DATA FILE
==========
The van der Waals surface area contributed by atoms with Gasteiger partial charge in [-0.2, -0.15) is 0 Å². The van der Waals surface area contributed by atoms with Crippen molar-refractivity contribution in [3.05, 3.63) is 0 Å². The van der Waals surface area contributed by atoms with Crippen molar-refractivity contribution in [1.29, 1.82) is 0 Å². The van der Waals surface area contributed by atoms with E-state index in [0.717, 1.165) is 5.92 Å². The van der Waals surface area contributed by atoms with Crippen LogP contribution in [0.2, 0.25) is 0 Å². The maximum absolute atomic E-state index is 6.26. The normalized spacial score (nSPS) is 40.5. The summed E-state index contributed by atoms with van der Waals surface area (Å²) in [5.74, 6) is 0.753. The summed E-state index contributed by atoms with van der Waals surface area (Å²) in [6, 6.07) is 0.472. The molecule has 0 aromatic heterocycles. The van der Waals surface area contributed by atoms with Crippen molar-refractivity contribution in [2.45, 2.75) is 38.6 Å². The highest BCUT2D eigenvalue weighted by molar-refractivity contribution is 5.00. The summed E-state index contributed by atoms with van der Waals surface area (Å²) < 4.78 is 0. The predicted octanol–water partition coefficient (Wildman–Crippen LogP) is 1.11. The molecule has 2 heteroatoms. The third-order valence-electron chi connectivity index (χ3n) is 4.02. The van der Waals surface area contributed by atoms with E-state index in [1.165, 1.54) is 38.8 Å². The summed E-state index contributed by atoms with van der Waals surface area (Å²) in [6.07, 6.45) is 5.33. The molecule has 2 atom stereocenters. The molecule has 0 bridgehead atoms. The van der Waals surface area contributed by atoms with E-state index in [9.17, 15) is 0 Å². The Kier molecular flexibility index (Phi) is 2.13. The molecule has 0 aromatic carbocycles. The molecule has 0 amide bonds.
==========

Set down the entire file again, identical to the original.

The van der Waals surface area contributed by atoms with Gasteiger partial charge in [-0.2, -0.15) is 0 Å². The van der Waals surface area contributed by atoms with Crippen molar-refractivity contribution in [3.05, 3.63) is 0 Å². The van der Waals surface area contributed by atoms with Crippen molar-refractivity contribution in [1.29, 1.82) is 0 Å². The van der Waals surface area contributed by atoms with E-state index in [0.717, 1.165) is 5.92 Å². The van der Waals surface area contributed by atoms with Crippen LogP contribution in [0.2, 0.25) is 0 Å². The maximum absolute atomic E-state index is 6.26. The normalized spacial score (nSPS) is 40.5. The summed E-state index contributed by atoms with van der Waals surface area (Å²) in [5.74, 6) is 0.753. The summed E-state index contributed by atoms with van der Waals surface area (Å²) in [6, 6.07) is 0.472. The molecule has 0 aromatic heterocycles. The van der Waals surface area contributed by atoms with Crippen molar-refractivity contribution in [2.45, 2.75) is 38.6 Å². The highest BCUT2D eigenvalue weighted by molar-refractivity contribution is 5.00. The summed E-state index contributed by atoms with van der Waals surface area (Å²) < 4.78 is 0. The predicted octanol–water partition coefficient (Wildman–Crippen LogP) is 1.11. The molecule has 2 heteroatoms. The third-order valence-electron chi connectivity index (χ3n) is 4.02. The van der Waals surface area contributed by atoms with E-state index in [1.165, 1.54) is 38.8 Å². The summed E-state index contributed by atoms with van der Waals surface area (Å²) in [6.07, 6.45) is 5.33. The molecule has 2 atom stereocenters. The molecule has 0 bridgehead atoms. The van der Waals surface area contributed by atoms with E-state index in [9.17, 15) is 0 Å². The Kier molecular flexibility index (Phi) is 2.13. The molecule has 0 aromatic carbocycles. The molecule has 0 amide bonds.